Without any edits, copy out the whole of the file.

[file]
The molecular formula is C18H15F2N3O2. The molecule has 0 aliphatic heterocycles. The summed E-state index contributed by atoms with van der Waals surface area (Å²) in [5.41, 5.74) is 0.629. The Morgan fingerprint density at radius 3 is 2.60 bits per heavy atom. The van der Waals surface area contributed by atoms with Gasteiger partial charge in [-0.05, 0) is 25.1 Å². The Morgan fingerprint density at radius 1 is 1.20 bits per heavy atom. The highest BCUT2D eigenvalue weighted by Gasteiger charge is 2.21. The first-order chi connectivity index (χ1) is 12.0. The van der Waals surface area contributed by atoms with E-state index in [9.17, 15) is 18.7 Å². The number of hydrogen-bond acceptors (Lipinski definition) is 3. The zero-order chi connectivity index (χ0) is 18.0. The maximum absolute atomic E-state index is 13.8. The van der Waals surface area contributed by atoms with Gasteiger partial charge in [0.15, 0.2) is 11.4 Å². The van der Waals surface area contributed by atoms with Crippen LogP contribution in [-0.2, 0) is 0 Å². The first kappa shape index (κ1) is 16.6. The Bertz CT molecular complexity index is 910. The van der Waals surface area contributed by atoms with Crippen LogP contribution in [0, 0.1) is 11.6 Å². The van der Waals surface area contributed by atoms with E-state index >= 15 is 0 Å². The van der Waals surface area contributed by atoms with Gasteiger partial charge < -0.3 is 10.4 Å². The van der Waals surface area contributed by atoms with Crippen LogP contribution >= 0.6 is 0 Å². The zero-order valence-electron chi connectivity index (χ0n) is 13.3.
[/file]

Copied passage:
The molecular formula is C18H15F2N3O2. The molecule has 0 aliphatic heterocycles. The summed E-state index contributed by atoms with van der Waals surface area (Å²) in [5.41, 5.74) is 0.629. The Morgan fingerprint density at radius 3 is 2.60 bits per heavy atom. The van der Waals surface area contributed by atoms with Gasteiger partial charge in [-0.05, 0) is 25.1 Å². The Morgan fingerprint density at radius 1 is 1.20 bits per heavy atom. The highest BCUT2D eigenvalue weighted by Gasteiger charge is 2.21. The first-order chi connectivity index (χ1) is 12.0. The van der Waals surface area contributed by atoms with E-state index in [9.17, 15) is 18.7 Å². The number of hydrogen-bond acceptors (Lipinski definition) is 3. The zero-order chi connectivity index (χ0) is 18.0. The maximum absolute atomic E-state index is 13.8. The van der Waals surface area contributed by atoms with Gasteiger partial charge in [0.15, 0.2) is 11.4 Å². The van der Waals surface area contributed by atoms with Crippen LogP contribution in [-0.2, 0) is 0 Å². The first kappa shape index (κ1) is 16.6. The Bertz CT molecular complexity index is 910. The van der Waals surface area contributed by atoms with Crippen LogP contribution in [0, 0.1) is 11.6 Å². The van der Waals surface area contributed by atoms with E-state index >= 15 is 0 Å². The van der Waals surface area contributed by atoms with Gasteiger partial charge < -0.3 is 10.4 Å². The van der Waals surface area contributed by atoms with Crippen LogP contribution >= 0.6 is 0 Å². The zero-order valence-electron chi connectivity index (χ0n) is 13.3.